Text and photos by SCOTT FYBUSH
When winter comes to our neck of the woods, it comes hard: traveling gets difficult, and so we don’t do much of it. But when the sky clears and the roads get plowed, we use the winter months as a chance to catch up on some stops closer to home. This week, we show you three short trips we made in December 2017, our final station visits of the year.
It’s a little over an hour from our home base in Rochester to Grand Island, in the Niagara River between Buffalo and Niagara Falls, and it’s a drive we’re happy to make this December because it gives us a chance to see something new and something that’s about to go away.
The “new” is a three-bay FM antenna mounted high on one of the two towers of Entercom’s WBEN (930) at the island’s southern tip. It’s there to keep sister station WKSE (98.5 Niagara Falls) on the air while Entercom works on replacing the current “Kiss” site half a mile to the northeast on Staley Road.
That Staley Road site is the only one the 98.5 signal has ever had, all the way back to its sign-on back in 1950 as WHLD-FM. Back then, it was the sister station to WHLD (1270), owned by the Niagara Gazette. The AM and FM stations stayed paired into the 1980s, when WKSE became a sister to WWKB (1520); that’s when the FM studios moved over the bridge to Buffalo. The AM station stayed here a while longer, but eventually ended up with Cumulus’ Buffalo cluster, first leaving these studios behind and then, in the early 2000s, moving its transmitter south to Hamburg, diplexed with what’s now WDCZ (970).
With the building vacant (save for the WKSE transmitter) and the towers aging, Entercom decided to update things; on May 15, once WKSE was safely transmitting from over at the WBEN site, tower crews took down the WKSE tower and the other former WHLD tower next to it, and they’ll soon start erecting a new replacement tower that will keep WKSE’s transmission facilities solid for years to come. (The antenna on the WBEN site will stay put as an auxiliary for WKSE.)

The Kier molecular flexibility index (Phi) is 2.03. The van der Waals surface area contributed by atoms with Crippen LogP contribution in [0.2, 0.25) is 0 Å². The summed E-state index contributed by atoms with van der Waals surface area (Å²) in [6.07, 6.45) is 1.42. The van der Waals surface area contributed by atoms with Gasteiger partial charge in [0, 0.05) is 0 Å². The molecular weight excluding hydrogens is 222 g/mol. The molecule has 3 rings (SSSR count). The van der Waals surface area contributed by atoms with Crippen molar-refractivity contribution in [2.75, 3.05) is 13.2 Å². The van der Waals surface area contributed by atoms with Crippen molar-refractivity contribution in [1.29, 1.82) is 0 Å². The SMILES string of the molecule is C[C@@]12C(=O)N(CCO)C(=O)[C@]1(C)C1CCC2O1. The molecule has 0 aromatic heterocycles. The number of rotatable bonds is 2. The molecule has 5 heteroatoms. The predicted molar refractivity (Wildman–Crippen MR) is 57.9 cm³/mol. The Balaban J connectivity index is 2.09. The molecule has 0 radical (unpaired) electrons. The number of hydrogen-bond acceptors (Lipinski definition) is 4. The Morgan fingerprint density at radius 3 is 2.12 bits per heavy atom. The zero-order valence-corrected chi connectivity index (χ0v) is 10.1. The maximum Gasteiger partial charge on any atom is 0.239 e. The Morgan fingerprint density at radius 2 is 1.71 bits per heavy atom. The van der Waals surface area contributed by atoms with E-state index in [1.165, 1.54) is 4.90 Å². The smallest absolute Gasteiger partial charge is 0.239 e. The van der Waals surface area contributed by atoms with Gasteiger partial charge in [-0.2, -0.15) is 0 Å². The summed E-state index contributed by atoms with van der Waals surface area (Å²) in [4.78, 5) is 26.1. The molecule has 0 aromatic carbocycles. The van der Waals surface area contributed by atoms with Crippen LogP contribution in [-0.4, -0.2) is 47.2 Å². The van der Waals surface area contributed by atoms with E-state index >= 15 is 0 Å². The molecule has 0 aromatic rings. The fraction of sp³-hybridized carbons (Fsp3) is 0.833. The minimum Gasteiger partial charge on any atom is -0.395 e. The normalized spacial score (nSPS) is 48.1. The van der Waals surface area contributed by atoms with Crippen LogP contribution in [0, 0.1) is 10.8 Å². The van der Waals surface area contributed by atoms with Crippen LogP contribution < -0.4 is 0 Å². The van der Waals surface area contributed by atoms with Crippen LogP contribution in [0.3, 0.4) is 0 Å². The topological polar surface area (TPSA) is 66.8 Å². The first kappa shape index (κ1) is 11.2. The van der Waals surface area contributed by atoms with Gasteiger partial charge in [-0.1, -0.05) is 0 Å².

It’s about a two-hour drive from Rochester down to Elmira, where we’d been to most of the commercial stations in town but had never stopped by Elmira College just north of downtown, where WECW (107.7) is one of the region’s oldest college radio stations.
It was way back in 1959 when WECW hit the airwaves as a 10-watt signal at 88.1 on the dial.
WECW moved to 95.5 when class D FMs were displaced in the 1980s, and then to its current spot on 107.7 in 1993, with 9 big watts of power from a two-bay antenna on the college campus, one building away from the student center where WECW’s studios occupy two rooms on the ground floor.
There’s some nice documentation of WECW’s early history to be seen on the walls, a lounge/office area inside one room (complete with a big mural of WECW’s “Pulse of Music” logo painted on the wall), and a compact studio in the other room, nicely equipped with a new Wheatstone/AudioArts console on the desk and processing/STL gear in a locked rack mounted on the wall above.)
And our very last station visit of 2017? That was right here in greater Rochester, a few miles east of home in the scenic canalside village of Fairport, where pastor Brian Warner operates WZNY-LP (98.3) from the basement of his Greystone Church just a block off Main Street.
Our good friend and engineering colleague Mark Humphrey built this one out, and he had to rebuild it recently after the village tore down the water tower on the hill behind the church which the antenna was originally mounted.
The village put up a new monopole in place of the water tower, and if you look very carefully up there through the forest of cellular antennas you can see the one-bay WZNY-LP antenna on the right side of the top of the mast. There’s line of sight from here to a little unlicensed 5.8 GHz antenna mounted behind the church to get the programming up the hill.
The programming on “Z98” is contemporary Christian, very closely modeled on the legendary “Z88” in Orlando, WPOZ. It’s mostly automated from this tidy studio next to the rec room in the church basement, full of gear that Mark (as always) has scrounged up from stations around the region he serves.
Thanks to Mark Humphrey and Mike Kerr for the tours!
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Next week: More upstate New York, early 2018